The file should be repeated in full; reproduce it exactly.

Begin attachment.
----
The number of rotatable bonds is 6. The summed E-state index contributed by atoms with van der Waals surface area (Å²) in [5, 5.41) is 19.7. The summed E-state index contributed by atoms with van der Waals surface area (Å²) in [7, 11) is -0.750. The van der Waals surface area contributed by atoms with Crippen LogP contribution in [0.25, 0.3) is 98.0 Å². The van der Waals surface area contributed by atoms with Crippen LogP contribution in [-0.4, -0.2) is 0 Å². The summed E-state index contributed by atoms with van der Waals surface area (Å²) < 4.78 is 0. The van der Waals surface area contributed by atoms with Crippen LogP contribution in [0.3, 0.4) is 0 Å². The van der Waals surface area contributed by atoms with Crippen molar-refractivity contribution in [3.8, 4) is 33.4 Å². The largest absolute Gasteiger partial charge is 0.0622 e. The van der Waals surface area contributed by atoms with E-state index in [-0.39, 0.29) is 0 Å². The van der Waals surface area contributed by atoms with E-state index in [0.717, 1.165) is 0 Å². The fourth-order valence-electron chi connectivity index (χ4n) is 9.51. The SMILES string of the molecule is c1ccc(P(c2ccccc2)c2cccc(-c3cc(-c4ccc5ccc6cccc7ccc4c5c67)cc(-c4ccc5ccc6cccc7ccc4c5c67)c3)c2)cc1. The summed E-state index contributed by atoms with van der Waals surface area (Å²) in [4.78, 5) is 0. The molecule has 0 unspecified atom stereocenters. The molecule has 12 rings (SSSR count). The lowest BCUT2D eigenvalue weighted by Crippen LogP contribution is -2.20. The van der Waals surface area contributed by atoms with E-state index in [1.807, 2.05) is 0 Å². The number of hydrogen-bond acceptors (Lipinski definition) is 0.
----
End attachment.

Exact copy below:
The number of rotatable bonds is 6. The summed E-state index contributed by atoms with van der Waals surface area (Å²) in [5, 5.41) is 19.7. The summed E-state index contributed by atoms with van der Waals surface area (Å²) in [7, 11) is -0.750. The van der Waals surface area contributed by atoms with Crippen LogP contribution in [0.25, 0.3) is 98.0 Å². The van der Waals surface area contributed by atoms with Crippen LogP contribution in [-0.4, -0.2) is 0 Å². The summed E-state index contributed by atoms with van der Waals surface area (Å²) < 4.78 is 0. The van der Waals surface area contributed by atoms with Crippen LogP contribution in [0.3, 0.4) is 0 Å². The van der Waals surface area contributed by atoms with Crippen molar-refractivity contribution in [3.8, 4) is 33.4 Å². The largest absolute Gasteiger partial charge is 0.0622 e. The van der Waals surface area contributed by atoms with E-state index in [-0.39, 0.29) is 0 Å². The van der Waals surface area contributed by atoms with E-state index in [0.717, 1.165) is 0 Å². The fourth-order valence-electron chi connectivity index (χ4n) is 9.51. The SMILES string of the molecule is c1ccc(P(c2ccccc2)c2cccc(-c3cc(-c4ccc5ccc6cccc7ccc4c5c67)cc(-c4ccc5ccc6cccc7ccc4c5c67)c3)c2)cc1. The summed E-state index contributed by atoms with van der Waals surface area (Å²) in [4.78, 5) is 0. The molecule has 0 unspecified atom stereocenters. The molecule has 12 rings (SSSR count). The lowest BCUT2D eigenvalue weighted by Crippen LogP contribution is -2.20. The van der Waals surface area contributed by atoms with E-state index in [1.807, 2.05) is 0 Å². The number of hydrogen-bond acceptors (Lipinski definition) is 0.